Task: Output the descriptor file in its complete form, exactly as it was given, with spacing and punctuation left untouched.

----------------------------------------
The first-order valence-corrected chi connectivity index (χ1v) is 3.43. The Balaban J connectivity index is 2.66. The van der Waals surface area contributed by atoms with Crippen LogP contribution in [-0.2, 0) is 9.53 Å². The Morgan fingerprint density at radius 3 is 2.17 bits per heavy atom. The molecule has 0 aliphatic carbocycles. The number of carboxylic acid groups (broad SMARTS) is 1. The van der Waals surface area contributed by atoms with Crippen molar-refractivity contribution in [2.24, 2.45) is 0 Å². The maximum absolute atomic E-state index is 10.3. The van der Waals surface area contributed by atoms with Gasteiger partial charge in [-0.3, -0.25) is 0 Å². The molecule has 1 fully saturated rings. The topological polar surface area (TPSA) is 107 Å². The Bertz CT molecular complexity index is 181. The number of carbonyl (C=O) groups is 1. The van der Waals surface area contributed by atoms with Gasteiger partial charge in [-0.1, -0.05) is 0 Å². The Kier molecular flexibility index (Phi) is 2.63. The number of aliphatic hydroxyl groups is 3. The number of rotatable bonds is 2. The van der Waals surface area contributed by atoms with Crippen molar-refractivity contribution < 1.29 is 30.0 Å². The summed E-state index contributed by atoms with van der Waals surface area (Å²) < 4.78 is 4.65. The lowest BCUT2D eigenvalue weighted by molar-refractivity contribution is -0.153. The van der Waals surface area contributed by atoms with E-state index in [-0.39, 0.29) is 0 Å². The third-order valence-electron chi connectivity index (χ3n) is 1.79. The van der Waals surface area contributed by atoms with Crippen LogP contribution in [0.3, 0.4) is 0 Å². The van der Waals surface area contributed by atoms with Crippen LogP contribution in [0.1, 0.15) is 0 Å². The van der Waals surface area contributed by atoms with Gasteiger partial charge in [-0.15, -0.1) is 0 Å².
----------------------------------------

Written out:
The first-order valence-corrected chi connectivity index (χ1v) is 3.43. The Balaban J connectivity index is 2.66. The van der Waals surface area contributed by atoms with Crippen LogP contribution in [-0.2, 0) is 9.53 Å². The Morgan fingerprint density at radius 3 is 2.17 bits per heavy atom. The molecule has 0 aliphatic carbocycles. The number of carboxylic acid groups (broad SMARTS) is 1. The van der Waals surface area contributed by atoms with Crippen molar-refractivity contribution in [2.24, 2.45) is 0 Å². The maximum absolute atomic E-state index is 10.3. The van der Waals surface area contributed by atoms with Gasteiger partial charge in [-0.3, -0.25) is 0 Å². The molecule has 1 fully saturated rings. The topological polar surface area (TPSA) is 107 Å². The Bertz CT molecular complexity index is 181. The number of carbonyl (C=O) groups is 1. The van der Waals surface area contributed by atoms with Gasteiger partial charge in [-0.1, -0.05) is 0 Å². The Kier molecular flexibility index (Phi) is 2.63. The number of aliphatic hydroxyl groups is 3. The number of rotatable bonds is 2. The van der Waals surface area contributed by atoms with Crippen molar-refractivity contribution < 1.29 is 30.0 Å². The summed E-state index contributed by atoms with van der Waals surface area (Å²) < 4.78 is 4.65. The lowest BCUT2D eigenvalue weighted by molar-refractivity contribution is -0.153. The van der Waals surface area contributed by atoms with E-state index in [-0.39, 0.29) is 0 Å². The third-order valence-electron chi connectivity index (χ3n) is 1.79. The van der Waals surface area contributed by atoms with Crippen LogP contribution in [0.3, 0.4) is 0 Å². The van der Waals surface area contributed by atoms with Crippen LogP contribution in [0.1, 0.15) is 0 Å². The van der Waals surface area contributed by atoms with Gasteiger partial charge in [-0.15, -0.1) is 0 Å².